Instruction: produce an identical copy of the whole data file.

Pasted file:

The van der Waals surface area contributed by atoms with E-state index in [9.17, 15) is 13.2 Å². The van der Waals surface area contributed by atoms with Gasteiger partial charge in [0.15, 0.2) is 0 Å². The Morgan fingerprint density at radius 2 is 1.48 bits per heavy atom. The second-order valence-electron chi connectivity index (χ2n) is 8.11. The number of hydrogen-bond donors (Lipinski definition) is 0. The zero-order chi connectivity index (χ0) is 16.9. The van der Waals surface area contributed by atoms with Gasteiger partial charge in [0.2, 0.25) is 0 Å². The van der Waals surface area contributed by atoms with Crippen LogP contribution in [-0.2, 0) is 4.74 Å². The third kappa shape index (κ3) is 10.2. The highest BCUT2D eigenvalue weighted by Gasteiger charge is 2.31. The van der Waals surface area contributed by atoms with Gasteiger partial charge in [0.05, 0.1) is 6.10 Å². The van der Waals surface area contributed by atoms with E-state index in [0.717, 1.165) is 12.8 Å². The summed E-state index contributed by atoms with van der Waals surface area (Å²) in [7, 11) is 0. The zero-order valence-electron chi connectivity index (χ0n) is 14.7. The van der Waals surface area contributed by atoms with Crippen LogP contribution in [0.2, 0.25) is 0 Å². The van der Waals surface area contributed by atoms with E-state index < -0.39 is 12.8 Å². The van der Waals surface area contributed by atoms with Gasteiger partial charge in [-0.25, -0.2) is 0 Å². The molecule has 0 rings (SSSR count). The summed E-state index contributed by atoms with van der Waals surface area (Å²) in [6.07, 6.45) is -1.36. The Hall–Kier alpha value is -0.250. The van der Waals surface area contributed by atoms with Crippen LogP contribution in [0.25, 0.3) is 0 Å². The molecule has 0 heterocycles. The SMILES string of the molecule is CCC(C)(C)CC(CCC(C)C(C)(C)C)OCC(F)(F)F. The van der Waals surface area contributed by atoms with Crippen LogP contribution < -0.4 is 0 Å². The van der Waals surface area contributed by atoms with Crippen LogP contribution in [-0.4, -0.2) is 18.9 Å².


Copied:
The van der Waals surface area contributed by atoms with E-state index in [9.17, 15) is 13.2 Å². The van der Waals surface area contributed by atoms with Gasteiger partial charge in [0.15, 0.2) is 0 Å². The Morgan fingerprint density at radius 2 is 1.48 bits per heavy atom. The second-order valence-electron chi connectivity index (χ2n) is 8.11. The number of hydrogen-bond donors (Lipinski definition) is 0. The zero-order chi connectivity index (χ0) is 16.9. The van der Waals surface area contributed by atoms with Gasteiger partial charge in [0.2, 0.25) is 0 Å². The van der Waals surface area contributed by atoms with Crippen LogP contribution in [-0.2, 0) is 4.74 Å². The third kappa shape index (κ3) is 10.2. The highest BCUT2D eigenvalue weighted by Gasteiger charge is 2.31. The van der Waals surface area contributed by atoms with Gasteiger partial charge in [0.05, 0.1) is 6.10 Å². The van der Waals surface area contributed by atoms with E-state index in [0.717, 1.165) is 12.8 Å². The summed E-state index contributed by atoms with van der Waals surface area (Å²) in [7, 11) is 0. The zero-order valence-electron chi connectivity index (χ0n) is 14.7. The van der Waals surface area contributed by atoms with Crippen LogP contribution in [0.2, 0.25) is 0 Å². The van der Waals surface area contributed by atoms with E-state index < -0.39 is 12.8 Å². The van der Waals surface area contributed by atoms with Gasteiger partial charge in [-0.25, -0.2) is 0 Å². The molecule has 0 rings (SSSR count). The summed E-state index contributed by atoms with van der Waals surface area (Å²) in [6.07, 6.45) is -1.36. The Hall–Kier alpha value is -0.250. The van der Waals surface area contributed by atoms with Crippen LogP contribution in [0.25, 0.3) is 0 Å². The molecule has 0 heterocycles. The SMILES string of the molecule is CCC(C)(C)CC(CCC(C)C(C)(C)C)OCC(F)(F)F. The van der Waals surface area contributed by atoms with Crippen LogP contribution < -0.4 is 0 Å². The van der Waals surface area contributed by atoms with Crippen LogP contribution in [-0.4, -0.2) is 18.9 Å².